David Murray (1830-1905) was a professor of mathematics at Rutgers from 1863-1873. He was instrumental in creating the science curriculum at Rutgers College and successfully lobbied for Rutgers to become New Jersey’s land grant college in 1864. He was a teacher and friend to many Japanese students who came to Rutgers, including the Iwakura brothers and Hatakeyama Yoshinari. His home became a social center for the Japanese students in New Brunswick. “These young men referred to Dr. Murray’s residence as their “American Home” and spent much of their leisure time there.”1
One of the objectives of the Iwakura Mission was to search for a Western adviser for the newly formed Ministry of Education. In February 1872, prior to the Mission’s arrival to Washington D.C., Mori Arinori sent out letters to American educators seeking advice on developing a modern educational system in Japan. William H. Campbell, president of Rutgers College, passed the letter on to Murray. Murray’s response, which spans over more than twenty pages, offers the most comprehensive and detailed analysis of education and its impacts on modern society. His advice, addressed specifically to the needs of Japan and its people, includes establishment of universal education and education for women.2 Owing, perhaps, to the knowledge of Japan and the Japanese people he had acquired through his acquaintances with the Japanese students, he expresses confidence in the prospects of education in Japan and suggests a reform that retains its traditions and spirit.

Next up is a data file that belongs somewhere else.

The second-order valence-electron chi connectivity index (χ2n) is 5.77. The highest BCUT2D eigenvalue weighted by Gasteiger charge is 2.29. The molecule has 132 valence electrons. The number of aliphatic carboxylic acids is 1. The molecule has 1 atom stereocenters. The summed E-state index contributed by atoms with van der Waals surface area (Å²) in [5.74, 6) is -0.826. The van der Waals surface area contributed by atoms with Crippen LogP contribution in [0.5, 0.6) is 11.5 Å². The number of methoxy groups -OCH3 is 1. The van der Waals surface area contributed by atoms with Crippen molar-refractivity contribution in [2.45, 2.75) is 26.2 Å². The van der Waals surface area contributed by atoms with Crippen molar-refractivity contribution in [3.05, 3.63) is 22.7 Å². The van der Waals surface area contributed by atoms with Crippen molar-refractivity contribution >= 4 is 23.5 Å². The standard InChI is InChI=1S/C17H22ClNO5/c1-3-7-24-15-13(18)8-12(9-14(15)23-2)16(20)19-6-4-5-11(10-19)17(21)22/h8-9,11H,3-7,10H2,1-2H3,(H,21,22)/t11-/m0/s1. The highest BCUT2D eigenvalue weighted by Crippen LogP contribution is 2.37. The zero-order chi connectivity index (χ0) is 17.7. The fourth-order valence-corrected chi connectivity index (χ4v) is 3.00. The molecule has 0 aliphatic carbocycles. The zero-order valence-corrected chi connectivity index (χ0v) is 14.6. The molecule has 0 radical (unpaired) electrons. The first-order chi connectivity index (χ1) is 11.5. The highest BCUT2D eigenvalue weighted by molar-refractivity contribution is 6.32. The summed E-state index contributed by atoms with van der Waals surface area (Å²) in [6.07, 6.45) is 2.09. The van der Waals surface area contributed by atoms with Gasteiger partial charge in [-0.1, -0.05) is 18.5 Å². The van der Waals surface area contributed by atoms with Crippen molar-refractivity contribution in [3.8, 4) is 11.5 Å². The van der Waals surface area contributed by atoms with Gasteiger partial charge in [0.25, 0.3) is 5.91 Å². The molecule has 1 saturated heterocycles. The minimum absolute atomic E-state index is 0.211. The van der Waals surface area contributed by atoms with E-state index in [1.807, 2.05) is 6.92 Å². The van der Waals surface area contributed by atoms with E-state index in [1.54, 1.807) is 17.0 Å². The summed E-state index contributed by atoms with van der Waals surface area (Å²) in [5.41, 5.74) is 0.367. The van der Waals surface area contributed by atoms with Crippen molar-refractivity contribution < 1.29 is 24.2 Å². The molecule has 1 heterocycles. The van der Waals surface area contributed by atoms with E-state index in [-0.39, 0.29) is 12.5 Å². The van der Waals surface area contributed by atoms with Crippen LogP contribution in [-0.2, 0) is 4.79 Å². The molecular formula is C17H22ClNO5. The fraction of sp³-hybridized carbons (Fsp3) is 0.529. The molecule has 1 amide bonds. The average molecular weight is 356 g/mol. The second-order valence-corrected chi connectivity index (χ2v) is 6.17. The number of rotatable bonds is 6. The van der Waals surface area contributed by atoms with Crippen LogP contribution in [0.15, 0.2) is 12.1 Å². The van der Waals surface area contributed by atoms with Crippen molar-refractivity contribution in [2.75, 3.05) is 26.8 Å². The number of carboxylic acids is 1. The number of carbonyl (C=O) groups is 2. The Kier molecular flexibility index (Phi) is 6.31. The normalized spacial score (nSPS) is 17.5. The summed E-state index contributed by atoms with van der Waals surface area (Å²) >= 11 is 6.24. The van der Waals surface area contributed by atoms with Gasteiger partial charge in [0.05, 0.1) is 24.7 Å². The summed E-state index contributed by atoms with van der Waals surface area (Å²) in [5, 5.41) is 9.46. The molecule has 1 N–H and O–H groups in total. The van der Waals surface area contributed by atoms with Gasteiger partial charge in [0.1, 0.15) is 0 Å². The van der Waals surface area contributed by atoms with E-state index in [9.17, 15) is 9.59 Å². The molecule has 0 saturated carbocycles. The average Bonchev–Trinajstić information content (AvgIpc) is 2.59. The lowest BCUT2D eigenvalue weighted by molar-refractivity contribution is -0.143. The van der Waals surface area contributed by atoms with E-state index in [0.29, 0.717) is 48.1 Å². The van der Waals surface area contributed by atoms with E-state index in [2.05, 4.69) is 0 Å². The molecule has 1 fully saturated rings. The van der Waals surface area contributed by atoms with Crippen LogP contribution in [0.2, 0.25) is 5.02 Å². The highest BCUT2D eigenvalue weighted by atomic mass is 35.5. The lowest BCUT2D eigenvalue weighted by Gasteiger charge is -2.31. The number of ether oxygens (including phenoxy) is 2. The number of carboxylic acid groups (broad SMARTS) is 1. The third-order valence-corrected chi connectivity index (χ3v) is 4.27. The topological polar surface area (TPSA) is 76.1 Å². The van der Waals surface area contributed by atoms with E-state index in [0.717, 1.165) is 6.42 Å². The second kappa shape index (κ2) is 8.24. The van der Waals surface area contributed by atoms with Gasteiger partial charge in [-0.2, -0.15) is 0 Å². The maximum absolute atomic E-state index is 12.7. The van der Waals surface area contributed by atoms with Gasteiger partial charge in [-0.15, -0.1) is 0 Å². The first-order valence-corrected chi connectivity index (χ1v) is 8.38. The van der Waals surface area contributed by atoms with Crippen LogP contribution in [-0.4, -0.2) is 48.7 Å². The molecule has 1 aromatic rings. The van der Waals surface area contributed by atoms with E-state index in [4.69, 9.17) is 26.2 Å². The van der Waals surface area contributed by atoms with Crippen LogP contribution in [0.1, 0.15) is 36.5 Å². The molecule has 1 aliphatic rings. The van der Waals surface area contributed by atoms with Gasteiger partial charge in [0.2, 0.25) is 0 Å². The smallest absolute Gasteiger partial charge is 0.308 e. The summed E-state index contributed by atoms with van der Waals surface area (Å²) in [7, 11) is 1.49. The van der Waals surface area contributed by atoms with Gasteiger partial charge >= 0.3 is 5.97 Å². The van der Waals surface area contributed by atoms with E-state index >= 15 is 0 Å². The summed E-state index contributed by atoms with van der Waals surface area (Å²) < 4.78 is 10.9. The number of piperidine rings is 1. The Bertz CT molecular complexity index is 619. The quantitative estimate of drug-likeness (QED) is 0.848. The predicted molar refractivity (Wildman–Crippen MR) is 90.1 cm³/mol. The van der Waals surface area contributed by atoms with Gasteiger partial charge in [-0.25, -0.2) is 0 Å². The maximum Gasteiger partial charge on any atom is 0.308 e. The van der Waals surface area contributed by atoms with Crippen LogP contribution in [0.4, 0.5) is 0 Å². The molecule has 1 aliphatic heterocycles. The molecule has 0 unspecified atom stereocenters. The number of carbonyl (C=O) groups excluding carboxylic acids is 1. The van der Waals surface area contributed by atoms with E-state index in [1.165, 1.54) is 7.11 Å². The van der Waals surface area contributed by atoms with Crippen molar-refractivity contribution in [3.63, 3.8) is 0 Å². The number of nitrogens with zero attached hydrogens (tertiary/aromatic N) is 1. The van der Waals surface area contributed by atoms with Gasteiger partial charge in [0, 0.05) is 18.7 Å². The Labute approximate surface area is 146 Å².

Murray met with Kido Takayoshi and the members of the Iwakura Mission at least twice—once in Washington, D.C. (by then, Hatakeyama had joined the Mission), and again in Boston in August 1872, just before they sailed for England. In November, Kido and Tanaka Fumimaro met in London and agreed to offer Murray the position of the Superintendent of Education in the Ministry of Education. On January 10, 1873, Mori Arinori drew up a formal employment agreement, and David Murray left for Japan with his wife Martha in June 1873. Throughout his tenure in Japan until 1879, Murray worked closely with Tanaka and his former students, notably Hatakeyama. Murray is remembered today as one of the most influential figures in the history of modern Japanese education.